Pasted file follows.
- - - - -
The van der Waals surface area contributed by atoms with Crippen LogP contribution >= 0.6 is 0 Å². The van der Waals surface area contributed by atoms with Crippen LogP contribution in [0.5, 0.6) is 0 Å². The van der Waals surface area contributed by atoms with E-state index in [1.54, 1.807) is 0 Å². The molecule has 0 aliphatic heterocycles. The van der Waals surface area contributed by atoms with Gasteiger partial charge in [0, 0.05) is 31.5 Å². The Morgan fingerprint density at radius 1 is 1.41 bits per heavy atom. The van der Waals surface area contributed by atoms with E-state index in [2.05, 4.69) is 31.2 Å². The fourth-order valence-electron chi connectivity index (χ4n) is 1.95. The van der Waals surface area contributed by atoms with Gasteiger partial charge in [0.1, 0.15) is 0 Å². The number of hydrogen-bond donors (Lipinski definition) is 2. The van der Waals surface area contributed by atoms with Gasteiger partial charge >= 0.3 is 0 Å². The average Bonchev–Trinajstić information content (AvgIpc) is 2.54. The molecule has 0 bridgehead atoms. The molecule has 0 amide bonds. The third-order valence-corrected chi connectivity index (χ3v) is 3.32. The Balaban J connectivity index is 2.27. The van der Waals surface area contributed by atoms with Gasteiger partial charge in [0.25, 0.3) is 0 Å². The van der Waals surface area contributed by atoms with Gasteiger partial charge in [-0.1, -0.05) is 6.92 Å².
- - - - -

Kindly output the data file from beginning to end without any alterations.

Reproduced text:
The van der Waals surface area contributed by atoms with Crippen LogP contribution >= 0.6 is 0 Å². The van der Waals surface area contributed by atoms with Crippen LogP contribution in [0.5, 0.6) is 0 Å². The van der Waals surface area contributed by atoms with E-state index in [1.54, 1.807) is 0 Å². The molecule has 0 aliphatic heterocycles. The van der Waals surface area contributed by atoms with Gasteiger partial charge in [0, 0.05) is 31.5 Å². The Morgan fingerprint density at radius 1 is 1.41 bits per heavy atom. The van der Waals surface area contributed by atoms with E-state index in [2.05, 4.69) is 31.2 Å². The fourth-order valence-electron chi connectivity index (χ4n) is 1.95. The van der Waals surface area contributed by atoms with Gasteiger partial charge in [0.1, 0.15) is 0 Å². The number of hydrogen-bond donors (Lipinski definition) is 2. The van der Waals surface area contributed by atoms with Gasteiger partial charge >= 0.3 is 0 Å². The average Bonchev–Trinajstić information content (AvgIpc) is 2.54. The molecule has 0 bridgehead atoms. The molecule has 0 amide bonds. The third-order valence-corrected chi connectivity index (χ3v) is 3.32. The Balaban J connectivity index is 2.27. The van der Waals surface area contributed by atoms with Gasteiger partial charge in [0.25, 0.3) is 0 Å². The van der Waals surface area contributed by atoms with Gasteiger partial charge in [-0.1, -0.05) is 6.92 Å².